The Department of Time: La leyenda del tiempo (The Legend of Time)   First Watch 
May 14, 2018 6:36 AM - Season 1, Episode 8 - Subscribe

Season finale. When the Ministry discovers that a young Salvador Dali has designed a film poster in 1924 depicting a modern electronic tablet computer, the team is sent to investigate.

Notes (contains episode spoilers)

Throughout the season, we have watched the three main characters deal with the emotional impact of being part of the Ministry. Now, things come to a head for each of them.

* We learn why Leiva spared Salvador during the last episode. Salvador was the one who sent Leiva the drug so he could fake his own death and escape.
* Irene has been sending the photos to the team.
* Alonso learns Amelia's secret.
* Amelia finds she is falling in love with Julian.
* We meet Amelia's granddaughter, Silvia. Silvia is infatuated with Julian, who may be her grandfather.
* The play at the Student Residence is a version of Zorrilla's Don Juan Tenorio. Alonso is inspired by the play to return to his time and threaten his wife's second husband for mistreating her.
* TV host Jordi Hurtado is revealed to work for the Ministry. His mission is traveling to the past to film more episodes of his Spanish cultural trivia show, Saber y Ganar ("Knowing and Winning.") Saber y Ganar has been on the air since 1997. It is the longest running daily game show in the history of television in Spain. The joke that Hutado is a kind of Dorian Gray who doesn't age is a Spanish cultural meme, similar to what used to be said about Dick Clark here in America. A newspaper article appeared when this episode aired: "'El Ministerio del Tiempo' desvela el secreto de la eterna juventud de Jordi Hurtado" ("The Ministry of Time reveals Jordi Hurtado's secret of eternal youth.")
* Julián becomes friends with Federico García Lorca in this episode. He even quotes from Lorca's work, "Poet in New York." But Julián knows what will happen to Lorca in the future. (He'll be killed in the early stages of the Spanish Civil War.) He can do nothing to save his friend. This is similar to his situation with Maite.
* We learn that, tragically, Julian indirectly caused the accident that killed Maite while he was trying to save her from dying. Worse, the episode seems to show that the last thing Maite saw before she died was Julian behind the wheel of a car with another woman, when he was supposed to be at work.
posted by zarq (12 comments total) 1 user marked this as a favorite
 
Oh, man, I didn’t even register that Maite saw Julián in the car.

What an unbearably tragic paradox. I think sometime in the previous episode I realized that Maite’s accident being a hit & run was probably significant, but was thinking it was maybe that somehow the Ministry or its enemies turning out to be involved would be the loophole that would make it ok for Julián to alter his past. This is so much (and I mean this as a compliment) worse — he could never have caused her death if he hadn’t been recruited and he would never have been recruited if he hadn’t caused her death. And they foreshadowed it with Amelia’s line about Picasso’s receipt.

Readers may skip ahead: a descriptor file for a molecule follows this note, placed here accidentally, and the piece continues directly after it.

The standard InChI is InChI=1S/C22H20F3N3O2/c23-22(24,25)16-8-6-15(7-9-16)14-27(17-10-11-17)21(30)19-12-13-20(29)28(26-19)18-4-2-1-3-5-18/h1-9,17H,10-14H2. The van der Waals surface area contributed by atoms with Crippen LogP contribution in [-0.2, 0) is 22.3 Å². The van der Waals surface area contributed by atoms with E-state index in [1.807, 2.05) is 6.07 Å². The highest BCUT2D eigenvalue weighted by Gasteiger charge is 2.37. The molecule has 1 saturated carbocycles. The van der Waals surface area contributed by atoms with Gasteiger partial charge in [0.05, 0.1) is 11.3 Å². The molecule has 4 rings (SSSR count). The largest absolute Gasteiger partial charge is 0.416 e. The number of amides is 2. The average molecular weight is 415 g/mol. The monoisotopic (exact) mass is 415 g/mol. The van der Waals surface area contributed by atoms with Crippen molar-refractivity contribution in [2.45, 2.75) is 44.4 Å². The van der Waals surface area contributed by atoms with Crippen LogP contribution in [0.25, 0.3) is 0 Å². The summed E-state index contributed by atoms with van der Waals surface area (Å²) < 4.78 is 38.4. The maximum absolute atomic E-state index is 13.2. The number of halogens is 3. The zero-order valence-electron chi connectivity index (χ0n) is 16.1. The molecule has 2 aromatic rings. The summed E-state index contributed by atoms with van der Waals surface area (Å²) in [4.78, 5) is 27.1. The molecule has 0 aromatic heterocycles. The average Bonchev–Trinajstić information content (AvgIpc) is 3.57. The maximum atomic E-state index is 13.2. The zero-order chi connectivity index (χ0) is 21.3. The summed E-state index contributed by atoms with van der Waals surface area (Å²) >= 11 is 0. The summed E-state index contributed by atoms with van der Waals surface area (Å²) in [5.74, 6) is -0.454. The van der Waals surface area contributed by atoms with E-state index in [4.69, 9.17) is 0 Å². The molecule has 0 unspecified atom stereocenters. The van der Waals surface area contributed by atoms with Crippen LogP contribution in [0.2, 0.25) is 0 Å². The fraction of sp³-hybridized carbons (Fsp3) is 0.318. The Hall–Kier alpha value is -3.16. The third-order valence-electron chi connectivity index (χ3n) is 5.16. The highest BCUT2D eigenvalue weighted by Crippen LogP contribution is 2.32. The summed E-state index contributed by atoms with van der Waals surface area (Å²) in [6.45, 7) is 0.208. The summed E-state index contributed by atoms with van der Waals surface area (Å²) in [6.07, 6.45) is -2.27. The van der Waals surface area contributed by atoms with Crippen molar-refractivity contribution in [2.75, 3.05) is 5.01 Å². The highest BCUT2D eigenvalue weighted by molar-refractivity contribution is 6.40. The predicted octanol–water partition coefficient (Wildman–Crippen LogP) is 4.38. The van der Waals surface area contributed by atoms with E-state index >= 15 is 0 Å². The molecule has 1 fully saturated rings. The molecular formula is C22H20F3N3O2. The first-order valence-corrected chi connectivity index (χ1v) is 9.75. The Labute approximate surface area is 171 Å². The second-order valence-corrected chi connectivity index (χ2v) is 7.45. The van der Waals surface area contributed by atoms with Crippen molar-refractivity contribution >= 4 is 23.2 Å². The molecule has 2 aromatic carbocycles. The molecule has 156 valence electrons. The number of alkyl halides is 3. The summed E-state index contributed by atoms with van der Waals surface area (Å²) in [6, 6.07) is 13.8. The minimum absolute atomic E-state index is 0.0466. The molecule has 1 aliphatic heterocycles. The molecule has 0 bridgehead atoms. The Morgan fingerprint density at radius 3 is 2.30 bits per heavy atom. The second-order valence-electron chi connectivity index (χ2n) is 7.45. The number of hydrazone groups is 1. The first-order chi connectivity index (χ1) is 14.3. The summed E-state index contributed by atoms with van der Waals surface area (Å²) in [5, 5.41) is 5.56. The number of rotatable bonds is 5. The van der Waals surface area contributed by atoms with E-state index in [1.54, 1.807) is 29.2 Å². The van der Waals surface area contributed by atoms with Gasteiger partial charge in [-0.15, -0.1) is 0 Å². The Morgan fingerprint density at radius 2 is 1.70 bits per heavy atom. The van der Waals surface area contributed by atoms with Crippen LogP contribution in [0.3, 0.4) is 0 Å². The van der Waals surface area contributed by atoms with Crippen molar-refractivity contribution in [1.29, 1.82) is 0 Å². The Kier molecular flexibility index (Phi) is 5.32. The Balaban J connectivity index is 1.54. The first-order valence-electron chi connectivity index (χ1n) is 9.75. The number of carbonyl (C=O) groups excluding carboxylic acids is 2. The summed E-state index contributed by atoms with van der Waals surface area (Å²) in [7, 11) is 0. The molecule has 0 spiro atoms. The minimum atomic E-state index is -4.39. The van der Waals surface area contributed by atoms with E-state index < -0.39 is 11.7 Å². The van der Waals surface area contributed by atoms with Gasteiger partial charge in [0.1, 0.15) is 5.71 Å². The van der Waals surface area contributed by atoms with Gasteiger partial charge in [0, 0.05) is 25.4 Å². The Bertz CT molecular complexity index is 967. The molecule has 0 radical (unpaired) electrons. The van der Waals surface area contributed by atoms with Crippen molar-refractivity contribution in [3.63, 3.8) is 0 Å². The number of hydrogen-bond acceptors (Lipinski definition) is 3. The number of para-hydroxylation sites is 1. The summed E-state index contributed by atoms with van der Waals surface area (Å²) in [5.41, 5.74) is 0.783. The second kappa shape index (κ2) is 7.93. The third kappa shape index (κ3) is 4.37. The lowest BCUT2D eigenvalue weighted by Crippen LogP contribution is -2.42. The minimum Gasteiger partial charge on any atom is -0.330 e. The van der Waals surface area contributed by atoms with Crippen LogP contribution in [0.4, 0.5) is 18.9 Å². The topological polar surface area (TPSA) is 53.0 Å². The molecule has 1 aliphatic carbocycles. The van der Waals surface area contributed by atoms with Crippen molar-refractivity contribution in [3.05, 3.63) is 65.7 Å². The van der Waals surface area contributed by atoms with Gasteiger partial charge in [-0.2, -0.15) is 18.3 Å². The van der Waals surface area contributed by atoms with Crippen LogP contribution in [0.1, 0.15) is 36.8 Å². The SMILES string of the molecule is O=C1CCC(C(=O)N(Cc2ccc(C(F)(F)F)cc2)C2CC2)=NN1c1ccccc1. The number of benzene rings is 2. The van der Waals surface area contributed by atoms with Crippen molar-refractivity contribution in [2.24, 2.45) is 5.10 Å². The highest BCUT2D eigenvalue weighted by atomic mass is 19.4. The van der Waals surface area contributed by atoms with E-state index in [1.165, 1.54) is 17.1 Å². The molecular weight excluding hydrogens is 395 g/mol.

posted by oh yeah! at 8:33 AM on May 14


I'm loving this series, it's my TV of choice right now. I'm up to ep 11 series 2 so will try hard not to write any spoilers.

Commenting on the Hitler episode someone was outraged at the series' take on Franco, and it's taken me time to get to an accommodation of where the show's politics are, where its heart is. Is it nationalist? Is it racist, antisemitic, antiMuslim? Is it sexist and does it casually display a bias towards the Evil Lesbian trope? So round about ep 4 I was wondering whether the Rabbi's trial by the Spanish Inquisition (nobody expects the Spanish Inquisition) was treated altogether too lightly for the history of it. Also there's that thing where persecuted minorities have to be impeccably saintly while at the same time their interests and pov are at the service of the majority characters - you know in American films where the black character inexplicably sacrifices their own life for everybody elses? It's a sign that the work hasn't challenged itself to disengage with the racism that's part of it's own context. So I wasn't sure, with ep 4, that it wouldn't read to Jewish people the way something like Red reads to me. But since I've watched more episodes, I'm okay, I think, with the way the series talks about things.

I mean I could wish more of the secondary background characters were female - they default to male - but I'm loving the way the female characters are complete people with mixed motives and dodgy impulses, just like the male ones. There's none of this O MY GOD A WOMAN DID A MORALLY QUESTIONABLE THING NOW THE WHOLE WORLD WILL BURN UNLESS SHE HAS A THOROUGH GROVEL that's so much part of the female character cycle of a lot of popular media. The show doesn't default to the easy answer (though it sometimes does to the flamboyant one) it's subtle, the point of view is subtle and echoes the delicacy with which we see the work of the ministry being done. It's a balancing act, horrible things happen or are let to happen and characters we're invested in do some of them, but people are, on the whole, trying their best, and sometimes fail.